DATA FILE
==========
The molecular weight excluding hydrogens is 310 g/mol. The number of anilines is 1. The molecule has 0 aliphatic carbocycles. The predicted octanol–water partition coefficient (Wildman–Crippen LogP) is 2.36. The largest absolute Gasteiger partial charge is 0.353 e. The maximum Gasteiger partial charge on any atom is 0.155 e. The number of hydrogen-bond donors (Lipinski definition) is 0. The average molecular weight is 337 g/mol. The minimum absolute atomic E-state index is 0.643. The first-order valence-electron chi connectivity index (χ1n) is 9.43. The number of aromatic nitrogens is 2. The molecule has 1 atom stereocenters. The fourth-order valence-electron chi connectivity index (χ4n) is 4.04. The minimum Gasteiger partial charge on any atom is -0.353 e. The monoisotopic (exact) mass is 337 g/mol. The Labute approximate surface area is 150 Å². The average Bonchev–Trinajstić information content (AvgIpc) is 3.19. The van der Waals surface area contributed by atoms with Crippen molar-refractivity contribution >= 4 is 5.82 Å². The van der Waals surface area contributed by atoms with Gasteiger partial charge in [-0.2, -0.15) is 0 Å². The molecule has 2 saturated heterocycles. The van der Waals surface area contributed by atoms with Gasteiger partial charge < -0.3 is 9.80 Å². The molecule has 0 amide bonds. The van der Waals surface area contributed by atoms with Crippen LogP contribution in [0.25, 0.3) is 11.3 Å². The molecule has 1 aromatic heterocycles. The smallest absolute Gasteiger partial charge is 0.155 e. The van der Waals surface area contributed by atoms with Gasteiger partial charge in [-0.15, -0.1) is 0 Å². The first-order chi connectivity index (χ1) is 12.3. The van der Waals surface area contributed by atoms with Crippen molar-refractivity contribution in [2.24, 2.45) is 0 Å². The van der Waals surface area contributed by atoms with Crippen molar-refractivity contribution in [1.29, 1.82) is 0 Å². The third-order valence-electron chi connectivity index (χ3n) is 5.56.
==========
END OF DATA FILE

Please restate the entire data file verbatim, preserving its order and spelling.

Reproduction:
The molecular weight excluding hydrogens is 310 g/mol. The number of anilines is 1. The molecule has 0 aliphatic carbocycles. The predicted octanol–water partition coefficient (Wildman–Crippen LogP) is 2.36. The largest absolute Gasteiger partial charge is 0.353 e. The maximum Gasteiger partial charge on any atom is 0.155 e. The number of hydrogen-bond donors (Lipinski definition) is 0. The average molecular weight is 337 g/mol. The minimum absolute atomic E-state index is 0.643. The first-order valence-electron chi connectivity index (χ1n) is 9.43. The number of aromatic nitrogens is 2. The molecule has 1 atom stereocenters. The fourth-order valence-electron chi connectivity index (χ4n) is 4.04. The minimum Gasteiger partial charge on any atom is -0.353 e. The monoisotopic (exact) mass is 337 g/mol. The Labute approximate surface area is 150 Å². The average Bonchev–Trinajstić information content (AvgIpc) is 3.19. The van der Waals surface area contributed by atoms with Crippen molar-refractivity contribution >= 4 is 5.82 Å². The van der Waals surface area contributed by atoms with Gasteiger partial charge in [-0.2, -0.15) is 0 Å². The molecule has 2 saturated heterocycles. The van der Waals surface area contributed by atoms with Gasteiger partial charge < -0.3 is 9.80 Å². The molecule has 0 amide bonds. The van der Waals surface area contributed by atoms with Crippen LogP contribution in [0.25, 0.3) is 11.3 Å². The molecule has 1 aromatic heterocycles. The smallest absolute Gasteiger partial charge is 0.155 e. The van der Waals surface area contributed by atoms with Gasteiger partial charge in [-0.15, -0.1) is 0 Å². The first-order chi connectivity index (χ1) is 12.3. The van der Waals surface area contributed by atoms with Crippen molar-refractivity contribution in [2.24, 2.45) is 0 Å². The van der Waals surface area contributed by atoms with Crippen molar-refractivity contribution in [1.29, 1.82) is 0 Å². The third-order valence-electron chi connectivity index (χ3n) is 5.56.